In 1878, an Egyptian army officer, Ahmed ‘Urabi (then known in English as Arabi Pasha), mutinied and initiated a coup against Tewfik Pasha, the Khedive of Egypt and Sudan, because of grievances over disparities in pay between Egyptians and Europeans, as well as other concerns. In January 1882 the British and French governments sent a "Joint Note" to the Egyptian government, declaring their recognition of the Khedive's authority. On 20 May 1882, British and French warships arrived off the coast of Alexandria. On 11 June 1882, an anti-Christian riot occurred in Alexandria that killed 50 Europeans. Colonel ‘Urabi ordered his forces to put down the riot, but Europeans fled the city and ‘Urabi's army began fortifying the town. The French flotilla demurred from direct hostilities but, an ultimatum to cease the arming of the town having been refused, the British warships began a 10½-hour bombardment of Alexandria on 11 July 1882.
The reasons why the British government sent a fleet of ships to the coast of Alexandria is a point of historical debate, as there is no definitive information available.
In their 1961 essay Africa and the Victorians, Ronald Robinson and John Gallagher argue that the British invasion was ordered in order to quell the perceived anarchy of the ‘Urabi Revolt, as well to protect British control over the Suez Canal in order to maintain its shipping route to the Indian Ocean.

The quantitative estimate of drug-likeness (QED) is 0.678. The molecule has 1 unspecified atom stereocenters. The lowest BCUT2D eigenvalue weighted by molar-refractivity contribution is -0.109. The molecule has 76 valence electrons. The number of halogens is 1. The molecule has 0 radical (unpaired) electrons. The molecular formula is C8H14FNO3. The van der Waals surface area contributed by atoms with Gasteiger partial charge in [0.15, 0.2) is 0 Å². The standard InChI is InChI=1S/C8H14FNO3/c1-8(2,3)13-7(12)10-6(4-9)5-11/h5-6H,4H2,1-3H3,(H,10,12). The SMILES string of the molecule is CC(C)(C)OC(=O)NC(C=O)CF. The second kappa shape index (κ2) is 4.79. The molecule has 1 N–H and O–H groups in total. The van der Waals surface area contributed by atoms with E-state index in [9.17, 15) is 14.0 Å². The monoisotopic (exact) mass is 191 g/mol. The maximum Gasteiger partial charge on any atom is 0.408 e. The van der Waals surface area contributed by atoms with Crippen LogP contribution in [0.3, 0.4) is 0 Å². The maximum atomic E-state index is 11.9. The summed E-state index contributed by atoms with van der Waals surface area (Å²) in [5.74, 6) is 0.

A.G. Hopkins rejected Robinson and Gallagher's argument, citing original documents and second-hand sources to claim that there was no perceived danger to the Suez Canal from the ‘Urabi movement, and that ‘Urabi and his forces were not chaotic "anarchists", but rather maintained law and order. He alternatively argues that British Prime Minister William Gladstone's cabinet was motivated by protecting the interests of British bondholders with investments in Egypt as well as pursuit of domestic political popularity. Hopkins cites the British investments in Egypt that grew massively leading into the 1880s, partially as a result of the Khedive's debt from construction of the Suez Canal, as well as the close links that existed between the British government and the economic sector. He writes Britain's economic interests occurred simultaneously to a desire within the ruling Liberal Party for a militant foreign policy in order to gain domestic political popularity to compete with the Conservative Party. Hopkins cites a letter from Edward Malet, the British consul general in Egypt at the time, to a member of the Gladstone Cabinet offering his congratulations on the invasion: "You have fought the battle of all Christendom and history will acknowledge it. May I also venture to say that it has given the Liberal Party a new lease of popularity and power."